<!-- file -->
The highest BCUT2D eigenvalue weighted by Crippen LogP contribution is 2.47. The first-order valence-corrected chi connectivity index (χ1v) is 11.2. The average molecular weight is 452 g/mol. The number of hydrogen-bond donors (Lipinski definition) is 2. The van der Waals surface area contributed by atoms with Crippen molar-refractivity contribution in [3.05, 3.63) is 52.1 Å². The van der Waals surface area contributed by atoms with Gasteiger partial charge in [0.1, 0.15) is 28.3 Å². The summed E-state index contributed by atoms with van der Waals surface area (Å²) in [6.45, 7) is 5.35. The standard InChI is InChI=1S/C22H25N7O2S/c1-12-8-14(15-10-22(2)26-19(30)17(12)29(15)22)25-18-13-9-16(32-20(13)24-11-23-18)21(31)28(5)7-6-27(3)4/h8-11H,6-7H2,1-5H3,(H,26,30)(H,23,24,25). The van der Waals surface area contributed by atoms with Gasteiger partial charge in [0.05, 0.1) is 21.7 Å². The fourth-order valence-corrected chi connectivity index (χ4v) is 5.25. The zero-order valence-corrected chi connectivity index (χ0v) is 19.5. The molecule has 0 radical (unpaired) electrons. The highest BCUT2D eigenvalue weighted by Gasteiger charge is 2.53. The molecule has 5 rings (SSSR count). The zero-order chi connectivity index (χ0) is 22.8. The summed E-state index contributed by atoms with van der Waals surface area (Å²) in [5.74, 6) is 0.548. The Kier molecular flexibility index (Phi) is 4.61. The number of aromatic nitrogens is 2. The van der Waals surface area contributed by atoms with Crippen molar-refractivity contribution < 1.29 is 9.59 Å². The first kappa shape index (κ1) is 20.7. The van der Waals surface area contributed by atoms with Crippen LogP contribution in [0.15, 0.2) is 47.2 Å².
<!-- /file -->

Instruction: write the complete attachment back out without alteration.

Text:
The highest BCUT2D eigenvalue weighted by Crippen LogP contribution is 2.47. The first-order valence-corrected chi connectivity index (χ1v) is 11.2. The average molecular weight is 452 g/mol. The number of hydrogen-bond donors (Lipinski definition) is 2. The van der Waals surface area contributed by atoms with Crippen molar-refractivity contribution in [3.05, 3.63) is 52.1 Å². The van der Waals surface area contributed by atoms with Gasteiger partial charge in [0.1, 0.15) is 28.3 Å². The summed E-state index contributed by atoms with van der Waals surface area (Å²) in [6.45, 7) is 5.35. The standard InChI is InChI=1S/C22H25N7O2S/c1-12-8-14(15-10-22(2)26-19(30)17(12)29(15)22)25-18-13-9-16(32-20(13)24-11-23-18)21(31)28(5)7-6-27(3)4/h8-11H,6-7H2,1-5H3,(H,26,30)(H,23,24,25). The van der Waals surface area contributed by atoms with Gasteiger partial charge in [0.05, 0.1) is 21.7 Å². The fourth-order valence-corrected chi connectivity index (χ4v) is 5.25. The zero-order valence-corrected chi connectivity index (χ0v) is 19.5. The molecule has 0 radical (unpaired) electrons. The highest BCUT2D eigenvalue weighted by Gasteiger charge is 2.53. The molecule has 5 rings (SSSR count). The zero-order chi connectivity index (χ0) is 22.8. The summed E-state index contributed by atoms with van der Waals surface area (Å²) in [5.74, 6) is 0.548. The Kier molecular flexibility index (Phi) is 4.61. The number of aromatic nitrogens is 2. The van der Waals surface area contributed by atoms with Crippen molar-refractivity contribution < 1.29 is 9.59 Å². The first kappa shape index (κ1) is 20.7. The van der Waals surface area contributed by atoms with Crippen LogP contribution in [0.15, 0.2) is 47.2 Å².